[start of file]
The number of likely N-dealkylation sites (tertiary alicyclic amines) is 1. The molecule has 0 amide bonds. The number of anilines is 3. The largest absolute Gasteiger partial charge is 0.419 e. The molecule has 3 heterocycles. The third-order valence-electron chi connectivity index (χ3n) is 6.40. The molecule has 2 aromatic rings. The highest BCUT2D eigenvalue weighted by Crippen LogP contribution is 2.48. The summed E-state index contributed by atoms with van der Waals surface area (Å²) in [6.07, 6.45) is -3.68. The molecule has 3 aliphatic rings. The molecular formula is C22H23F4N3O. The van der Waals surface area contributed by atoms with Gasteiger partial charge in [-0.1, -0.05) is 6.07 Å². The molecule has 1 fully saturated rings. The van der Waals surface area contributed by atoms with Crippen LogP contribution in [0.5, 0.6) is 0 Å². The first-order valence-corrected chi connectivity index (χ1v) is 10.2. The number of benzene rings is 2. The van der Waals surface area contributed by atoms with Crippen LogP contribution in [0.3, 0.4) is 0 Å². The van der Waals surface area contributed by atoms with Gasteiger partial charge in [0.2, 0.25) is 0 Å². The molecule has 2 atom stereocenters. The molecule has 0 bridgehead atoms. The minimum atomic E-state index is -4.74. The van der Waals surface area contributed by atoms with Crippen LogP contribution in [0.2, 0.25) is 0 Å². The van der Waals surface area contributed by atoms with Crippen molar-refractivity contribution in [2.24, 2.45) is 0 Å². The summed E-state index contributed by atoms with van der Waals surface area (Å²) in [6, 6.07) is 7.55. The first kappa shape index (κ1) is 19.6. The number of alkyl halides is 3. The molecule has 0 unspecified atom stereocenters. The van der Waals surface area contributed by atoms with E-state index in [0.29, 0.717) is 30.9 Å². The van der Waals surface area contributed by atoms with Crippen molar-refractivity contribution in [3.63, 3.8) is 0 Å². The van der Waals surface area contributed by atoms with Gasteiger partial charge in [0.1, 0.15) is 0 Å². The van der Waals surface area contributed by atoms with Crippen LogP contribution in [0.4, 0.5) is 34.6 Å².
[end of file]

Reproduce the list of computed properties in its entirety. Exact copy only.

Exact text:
The number of likely N-dealkylation sites (tertiary alicyclic amines) is 1. The molecule has 0 amide bonds. The number of anilines is 3. The largest absolute Gasteiger partial charge is 0.419 e. The molecule has 3 heterocycles. The third-order valence-electron chi connectivity index (χ3n) is 6.40. The molecule has 2 aromatic rings. The highest BCUT2D eigenvalue weighted by Crippen LogP contribution is 2.48. The summed E-state index contributed by atoms with van der Waals surface area (Å²) in [6.07, 6.45) is -3.68. The molecule has 3 aliphatic rings. The molecular formula is C22H23F4N3O. The van der Waals surface area contributed by atoms with Gasteiger partial charge in [-0.1, -0.05) is 6.07 Å². The molecule has 1 fully saturated rings. The van der Waals surface area contributed by atoms with Crippen LogP contribution in [0.5, 0.6) is 0 Å². The first-order valence-corrected chi connectivity index (χ1v) is 10.2. The number of benzene rings is 2. The van der Waals surface area contributed by atoms with Crippen LogP contribution in [0.3, 0.4) is 0 Å². The van der Waals surface area contributed by atoms with Gasteiger partial charge in [0.2, 0.25) is 0 Å². The molecule has 2 atom stereocenters. The molecule has 0 bridgehead atoms. The minimum atomic E-state index is -4.74. The van der Waals surface area contributed by atoms with Crippen LogP contribution in [0.2, 0.25) is 0 Å². The van der Waals surface area contributed by atoms with Crippen molar-refractivity contribution in [2.24, 2.45) is 0 Å². The summed E-state index contributed by atoms with van der Waals surface area (Å²) in [6, 6.07) is 7.55. The first kappa shape index (κ1) is 19.6. The number of alkyl halides is 3. The molecule has 0 unspecified atom stereocenters. The van der Waals surface area contributed by atoms with E-state index in [0.29, 0.717) is 30.9 Å². The van der Waals surface area contributed by atoms with Crippen molar-refractivity contribution in [3.63, 3.8) is 0 Å². The van der Waals surface area contributed by atoms with Gasteiger partial charge in [0.1, 0.15) is 0 Å². The van der Waals surface area contributed by atoms with Crippen LogP contribution in [0.4, 0.5) is 34.6 Å².